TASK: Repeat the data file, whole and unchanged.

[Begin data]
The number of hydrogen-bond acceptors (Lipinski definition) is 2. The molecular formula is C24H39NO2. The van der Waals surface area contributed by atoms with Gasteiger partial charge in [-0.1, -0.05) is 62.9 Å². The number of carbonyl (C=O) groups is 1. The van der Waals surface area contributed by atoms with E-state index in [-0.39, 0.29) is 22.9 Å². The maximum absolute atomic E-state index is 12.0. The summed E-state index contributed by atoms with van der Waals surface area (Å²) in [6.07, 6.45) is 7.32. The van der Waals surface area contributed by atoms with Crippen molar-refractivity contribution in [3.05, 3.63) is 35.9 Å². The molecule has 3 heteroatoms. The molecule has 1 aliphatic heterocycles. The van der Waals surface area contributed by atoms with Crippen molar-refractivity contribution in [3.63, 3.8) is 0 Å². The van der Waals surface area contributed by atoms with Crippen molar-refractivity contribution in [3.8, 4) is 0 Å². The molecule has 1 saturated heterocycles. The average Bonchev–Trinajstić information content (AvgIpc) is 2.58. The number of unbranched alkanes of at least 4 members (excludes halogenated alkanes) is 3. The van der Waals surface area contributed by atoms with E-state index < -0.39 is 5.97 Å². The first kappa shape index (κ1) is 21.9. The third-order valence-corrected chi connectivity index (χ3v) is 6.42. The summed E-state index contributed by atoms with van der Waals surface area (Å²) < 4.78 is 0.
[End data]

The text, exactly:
The number of hydrogen-bond acceptors (Lipinski definition) is 2. The molecular formula is C24H39NO2. The van der Waals surface area contributed by atoms with Gasteiger partial charge in [-0.1, -0.05) is 62.9 Å². The number of carbonyl (C=O) groups is 1. The van der Waals surface area contributed by atoms with E-state index in [-0.39, 0.29) is 22.9 Å². The maximum absolute atomic E-state index is 12.0. The summed E-state index contributed by atoms with van der Waals surface area (Å²) in [6.07, 6.45) is 7.32. The van der Waals surface area contributed by atoms with Crippen molar-refractivity contribution in [3.05, 3.63) is 35.9 Å². The molecule has 3 heteroatoms. The molecule has 1 aliphatic heterocycles. The van der Waals surface area contributed by atoms with Crippen molar-refractivity contribution in [3.63, 3.8) is 0 Å². The van der Waals surface area contributed by atoms with Crippen molar-refractivity contribution in [3.8, 4) is 0 Å². The molecule has 1 saturated heterocycles. The average Bonchev–Trinajstić information content (AvgIpc) is 2.58. The number of unbranched alkanes of at least 4 members (excludes halogenated alkanes) is 3. The van der Waals surface area contributed by atoms with E-state index < -0.39 is 5.97 Å². The first kappa shape index (κ1) is 21.9. The third-order valence-corrected chi connectivity index (χ3v) is 6.42. The summed E-state index contributed by atoms with van der Waals surface area (Å²) < 4.78 is 0.